Dangerous dogs are a problem

scapegoating pit bulls won't solve it

May 03, 2012

Sadly, pit bulls have acquired a bad reputation. They often attract irresponsible owners who encourage aggressive behavior. If a pit bull does attack, he's more likely to inflict serious injuries than other breeds, simply because of his strength. A pit bull attack is also often more likely to draw media attention. Animal control officers across the country find that many times when they alert the media to a dog attack, news outlets have no interest unless a pit bull is involved.

Sun columnist Dan Rodricks opines that pit bulls are inherently dangerous ("Pit bulls: Own them at your risk," May 1). Based on our extensive experience with the breed, however, we'd argue that your average pit bull makes a fun-loving, affectionate companion. The ASPCA Anti-Cruelty Behavior Team has evaluated dogs from many backgrounds, including a large number of pit bulls rescued in dog fighting cases. Analysis of our evaluation data shows that these pit bulls exhibited significantly less aggression toward people than other dogs.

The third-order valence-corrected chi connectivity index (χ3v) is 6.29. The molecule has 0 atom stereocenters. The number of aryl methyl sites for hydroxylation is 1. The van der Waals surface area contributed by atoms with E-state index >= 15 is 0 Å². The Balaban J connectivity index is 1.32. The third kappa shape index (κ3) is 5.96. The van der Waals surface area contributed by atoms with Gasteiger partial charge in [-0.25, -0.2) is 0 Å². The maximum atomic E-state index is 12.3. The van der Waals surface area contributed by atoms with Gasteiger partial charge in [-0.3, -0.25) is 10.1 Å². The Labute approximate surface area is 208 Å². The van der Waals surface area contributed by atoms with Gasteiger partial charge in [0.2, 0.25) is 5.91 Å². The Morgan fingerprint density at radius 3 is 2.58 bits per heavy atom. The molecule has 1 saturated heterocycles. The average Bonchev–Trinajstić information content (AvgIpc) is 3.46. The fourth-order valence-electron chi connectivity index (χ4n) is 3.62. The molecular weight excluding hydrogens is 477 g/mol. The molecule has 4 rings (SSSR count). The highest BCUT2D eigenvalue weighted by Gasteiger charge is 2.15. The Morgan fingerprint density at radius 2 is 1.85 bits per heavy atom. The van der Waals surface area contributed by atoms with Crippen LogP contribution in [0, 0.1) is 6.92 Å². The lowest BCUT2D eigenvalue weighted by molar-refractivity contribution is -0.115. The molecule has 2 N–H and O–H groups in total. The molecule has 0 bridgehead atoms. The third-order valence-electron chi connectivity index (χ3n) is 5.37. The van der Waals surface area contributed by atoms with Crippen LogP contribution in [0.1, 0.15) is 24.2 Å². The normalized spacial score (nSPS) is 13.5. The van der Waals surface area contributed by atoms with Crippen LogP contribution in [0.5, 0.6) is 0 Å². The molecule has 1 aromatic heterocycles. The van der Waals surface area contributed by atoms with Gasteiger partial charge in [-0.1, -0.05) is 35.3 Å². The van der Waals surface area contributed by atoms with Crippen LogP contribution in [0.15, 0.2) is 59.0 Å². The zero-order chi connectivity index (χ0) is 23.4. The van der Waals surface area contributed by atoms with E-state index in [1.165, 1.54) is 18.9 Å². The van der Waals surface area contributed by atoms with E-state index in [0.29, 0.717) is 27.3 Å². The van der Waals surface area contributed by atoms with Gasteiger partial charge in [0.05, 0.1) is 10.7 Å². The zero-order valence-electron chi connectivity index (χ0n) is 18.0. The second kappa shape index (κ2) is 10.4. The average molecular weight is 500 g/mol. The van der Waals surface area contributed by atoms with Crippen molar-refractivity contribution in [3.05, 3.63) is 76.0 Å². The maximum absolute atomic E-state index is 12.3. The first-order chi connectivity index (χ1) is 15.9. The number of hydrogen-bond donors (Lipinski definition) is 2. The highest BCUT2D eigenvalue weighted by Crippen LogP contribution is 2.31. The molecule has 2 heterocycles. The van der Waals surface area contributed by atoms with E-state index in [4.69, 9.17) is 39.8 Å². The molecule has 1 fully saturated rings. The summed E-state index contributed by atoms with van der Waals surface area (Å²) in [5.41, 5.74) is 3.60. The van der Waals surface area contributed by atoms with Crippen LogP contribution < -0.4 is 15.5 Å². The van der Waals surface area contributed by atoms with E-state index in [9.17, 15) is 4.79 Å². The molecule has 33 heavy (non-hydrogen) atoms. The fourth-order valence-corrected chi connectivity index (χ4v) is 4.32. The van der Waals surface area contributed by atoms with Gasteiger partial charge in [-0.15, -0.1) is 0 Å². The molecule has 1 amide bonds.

The problem of dangerous dogs does require serious attention, but it won't be remedied by the "quick fix" of breed-specific laws. Rather, we should seek the effective enforcement of breed-neutral laws that hold dog owners accountable for the actions of their animals.

Pamela Reid and Kristen Collins, Urbana, Ill.

The writers are vice president and director of the American Society for the Prevention of Cruelty to Animals Anti-Cruelty Behavior Services Team.

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